Most U.S. Muslims Hold Moderate Political Views, Survey Finds
Washington - Muslims living in the United States tend to be happy with their lives and moderate in their political views, according to a new, independent survey.
American Muslims largely are assimilated into society, and income and education levels among Muslims mirror those of the general U.S. population, according to a nationwide poll conducted by the Pew Research Center, an independent, nonpartisan opinion research group funded by the Pew Charitable Trusts. About half the Muslims in the United States have attended college or university, the poll showed, which is comparable to the figure for all Americans.
“What emerges [from the survey] is the great success of the Muslim American population in its socioeconomic assimilation,” said Amaney Jamal, assistant professor of politics at Princeton University, in published reports. Jamal was a senior adviser on the Pew survey.
The survey, released May 22, found that Muslims living in the United States make up a highly diverse population, one largely composed of immigrants from Arab and South Asian countries, yet “decidedly American in their outlook, values and attitudes.” However, 35 percent of Muslims in the United States today are native-born Americans, and Muslims have lived in North America since the 17th century.
Interviews for the survey were conducted in English, Arabic, Persian and Urdu.
Most Muslims living in the United States said they do not perceive a conflict between practicing their religion and living in a modern society, and they believe hard work is rewarded in America, the survey reported. Financial institutions serving the Muslim market in the United States often consult with Islamic scholars in designing such financial products as home mortgages that are acceptable under Islamic law, or Shariah, which forbids the paying or charging of interest, for example. (See related article.)
The poll shows that Muslims in the United States reject Islamic extremism by larger margins than do Muslim minorities in West European countries, as shown in results from a 2006 Pew Global Attitudes Project survey. American Muslims feel they are subject to more security surveillance than other Americans since the September 11, 2001, terrorist attacks, yet say they have a largely positive view of U.S. society and the communities in which they live. More than three-quarters of foreign-born Muslims rate their U.S. communities as excellent or good places to live.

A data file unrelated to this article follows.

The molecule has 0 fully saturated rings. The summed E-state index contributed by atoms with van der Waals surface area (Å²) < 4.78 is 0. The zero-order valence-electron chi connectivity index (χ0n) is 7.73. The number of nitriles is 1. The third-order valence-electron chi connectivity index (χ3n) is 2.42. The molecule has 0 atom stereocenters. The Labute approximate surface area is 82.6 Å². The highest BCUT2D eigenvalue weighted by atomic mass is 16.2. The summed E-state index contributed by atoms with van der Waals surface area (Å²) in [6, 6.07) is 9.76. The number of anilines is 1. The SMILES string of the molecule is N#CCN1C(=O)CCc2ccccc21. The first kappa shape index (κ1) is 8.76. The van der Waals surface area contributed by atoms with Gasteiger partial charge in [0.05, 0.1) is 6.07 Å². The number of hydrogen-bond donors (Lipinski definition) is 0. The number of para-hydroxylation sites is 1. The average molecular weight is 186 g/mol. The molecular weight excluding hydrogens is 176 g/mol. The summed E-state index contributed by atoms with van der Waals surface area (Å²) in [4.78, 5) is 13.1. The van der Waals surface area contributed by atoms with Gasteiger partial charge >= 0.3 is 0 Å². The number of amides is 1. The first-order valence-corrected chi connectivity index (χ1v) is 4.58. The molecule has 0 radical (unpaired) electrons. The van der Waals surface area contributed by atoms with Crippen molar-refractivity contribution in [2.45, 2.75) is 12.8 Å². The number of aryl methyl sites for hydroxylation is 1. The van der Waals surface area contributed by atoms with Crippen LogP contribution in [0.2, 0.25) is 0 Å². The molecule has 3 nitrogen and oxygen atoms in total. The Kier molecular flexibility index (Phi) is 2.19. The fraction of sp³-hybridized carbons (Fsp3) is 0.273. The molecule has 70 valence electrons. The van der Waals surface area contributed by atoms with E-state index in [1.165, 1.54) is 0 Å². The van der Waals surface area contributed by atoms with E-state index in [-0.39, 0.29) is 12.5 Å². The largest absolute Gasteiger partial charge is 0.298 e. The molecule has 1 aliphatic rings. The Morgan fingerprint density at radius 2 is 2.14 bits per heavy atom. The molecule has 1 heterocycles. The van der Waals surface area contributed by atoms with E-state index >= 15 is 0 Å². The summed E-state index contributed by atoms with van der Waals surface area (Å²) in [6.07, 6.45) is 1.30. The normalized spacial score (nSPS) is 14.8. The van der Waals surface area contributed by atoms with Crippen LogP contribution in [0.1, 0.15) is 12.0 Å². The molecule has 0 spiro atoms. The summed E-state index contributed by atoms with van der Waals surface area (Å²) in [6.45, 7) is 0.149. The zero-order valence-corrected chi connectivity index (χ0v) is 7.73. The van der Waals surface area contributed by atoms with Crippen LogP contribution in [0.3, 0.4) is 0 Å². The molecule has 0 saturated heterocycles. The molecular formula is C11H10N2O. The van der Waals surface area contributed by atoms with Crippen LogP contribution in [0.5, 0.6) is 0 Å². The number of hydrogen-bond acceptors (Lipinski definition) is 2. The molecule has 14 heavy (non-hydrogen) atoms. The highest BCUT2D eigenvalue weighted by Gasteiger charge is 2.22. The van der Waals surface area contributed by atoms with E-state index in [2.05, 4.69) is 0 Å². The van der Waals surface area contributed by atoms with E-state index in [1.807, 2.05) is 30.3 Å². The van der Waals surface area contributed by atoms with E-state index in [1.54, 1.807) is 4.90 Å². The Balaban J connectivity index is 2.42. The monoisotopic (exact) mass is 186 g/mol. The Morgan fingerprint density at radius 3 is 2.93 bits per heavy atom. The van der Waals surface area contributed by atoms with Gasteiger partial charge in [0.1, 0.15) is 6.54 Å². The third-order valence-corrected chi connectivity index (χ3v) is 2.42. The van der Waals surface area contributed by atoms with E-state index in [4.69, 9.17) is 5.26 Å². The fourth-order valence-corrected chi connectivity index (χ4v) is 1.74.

According to the survey, a majority of U.S. Muslims, including both males and females, said they believe life is better for women in the United States than in many Muslim countries. No laws in the United States prohibit the wearing of religious garb, and Muslim women in the United States are free to choose to wear the hijab (traditional headscarf). (See related article.)
The U.S. Census Bureau does not provide data on groups defined by religion because U.S. law prohibits the government agency from asking a mandatory question on religious affiliation, a restriction that reflects constitutional guarantees of freedom of religion. However, random telephone polls conducted by the bureau’s American Religious Identification Survey, in which adults were invited but not required to state their religious identification, found that the number of Muslims in the United States more than doubled between 1990 and 2001. Estimates on the number of Muslims in the United States vary from 2.35 million, according to the Pew Research Center, to 8.6 million, according to the Pluralism Project at Harvard University.
Experts agree that Islam is one of the fastest-growing religions in the United States today. (See related article.)
The full text of the report is available on the Web site of the Pew Research Center.
For more stories on U.S. society, see Population and Diversity.